• Helioseismology.
  • Stellar rotation, structure of rotating stars.
  • Binary stars, tidally distorted models.
  • Rotationally and tidally distorted planets.

Image credit: SOHO/EIT consortium. SOHO is a project of international cooperation between ESA and NASA.

Astrophysical Computing (ASTM115)

A simulated image of interacting galaxies

  • Not offered in 2017-18


This course is an introduction to the use of computers in astrophysics.

  • Basic notions of computer algorithms.
  • Introduction to numerical analysis: approximations, errors, convergence, stability, etc.
  • Finite difference method: solution of ordinary and partial differential equations.
  • Introduction to numerical methods used in data analysis: image processing, spectral analysis, etc.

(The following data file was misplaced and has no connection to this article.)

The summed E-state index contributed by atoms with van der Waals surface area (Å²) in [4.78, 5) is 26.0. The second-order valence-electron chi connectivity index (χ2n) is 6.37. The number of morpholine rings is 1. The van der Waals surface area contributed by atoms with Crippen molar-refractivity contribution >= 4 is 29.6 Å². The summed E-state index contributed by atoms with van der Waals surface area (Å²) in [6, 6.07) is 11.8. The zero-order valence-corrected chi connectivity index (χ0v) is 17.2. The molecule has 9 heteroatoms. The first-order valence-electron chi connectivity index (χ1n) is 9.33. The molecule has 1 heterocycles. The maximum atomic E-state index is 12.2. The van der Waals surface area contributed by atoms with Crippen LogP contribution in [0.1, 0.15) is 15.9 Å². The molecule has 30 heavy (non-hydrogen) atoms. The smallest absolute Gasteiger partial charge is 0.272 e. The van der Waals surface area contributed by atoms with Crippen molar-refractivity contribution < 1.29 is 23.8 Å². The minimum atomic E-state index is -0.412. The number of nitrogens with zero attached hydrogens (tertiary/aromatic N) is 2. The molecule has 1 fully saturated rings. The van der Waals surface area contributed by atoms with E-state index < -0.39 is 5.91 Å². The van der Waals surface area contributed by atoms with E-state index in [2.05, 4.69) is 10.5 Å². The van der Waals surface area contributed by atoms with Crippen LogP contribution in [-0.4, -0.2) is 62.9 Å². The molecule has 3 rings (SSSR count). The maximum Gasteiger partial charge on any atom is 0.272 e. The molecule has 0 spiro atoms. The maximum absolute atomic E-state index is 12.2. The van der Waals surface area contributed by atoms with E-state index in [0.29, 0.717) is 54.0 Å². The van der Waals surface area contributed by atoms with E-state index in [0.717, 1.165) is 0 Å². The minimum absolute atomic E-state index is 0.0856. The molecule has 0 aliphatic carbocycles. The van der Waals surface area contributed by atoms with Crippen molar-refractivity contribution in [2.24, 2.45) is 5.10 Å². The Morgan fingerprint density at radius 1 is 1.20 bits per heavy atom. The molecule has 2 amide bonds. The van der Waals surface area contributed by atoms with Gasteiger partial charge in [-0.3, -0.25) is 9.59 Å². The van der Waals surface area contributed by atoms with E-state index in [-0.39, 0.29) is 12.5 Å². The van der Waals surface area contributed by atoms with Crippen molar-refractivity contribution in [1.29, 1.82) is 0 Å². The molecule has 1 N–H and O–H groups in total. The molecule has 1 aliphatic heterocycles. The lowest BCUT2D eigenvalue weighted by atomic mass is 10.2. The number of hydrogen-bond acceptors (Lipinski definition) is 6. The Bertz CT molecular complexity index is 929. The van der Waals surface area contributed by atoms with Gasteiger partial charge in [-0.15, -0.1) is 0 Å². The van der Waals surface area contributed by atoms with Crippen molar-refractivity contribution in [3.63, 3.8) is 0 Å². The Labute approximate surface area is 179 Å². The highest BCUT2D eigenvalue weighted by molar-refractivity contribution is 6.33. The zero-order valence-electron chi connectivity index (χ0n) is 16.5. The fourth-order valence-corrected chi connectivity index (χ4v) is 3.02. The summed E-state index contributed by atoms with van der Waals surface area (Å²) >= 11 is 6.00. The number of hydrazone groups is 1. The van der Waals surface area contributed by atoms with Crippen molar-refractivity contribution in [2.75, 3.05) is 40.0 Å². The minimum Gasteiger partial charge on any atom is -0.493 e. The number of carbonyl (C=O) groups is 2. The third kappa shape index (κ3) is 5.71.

The concepts will be illustrated with examples from astrophysics, such as solar system dynamics, astrophysical fluids, stellar structure, etc. Computer practical courseworks are a major element of the course. Students are expected to write simple programs, and present their results in written reports. The course is intended to cater for students with very different levels of programming expertise.

Image credit: NASA and F. Summers (Space Telescope Science Institute), C. Mihos (Case Western Reserve University), L. Hernquist (Harvard University)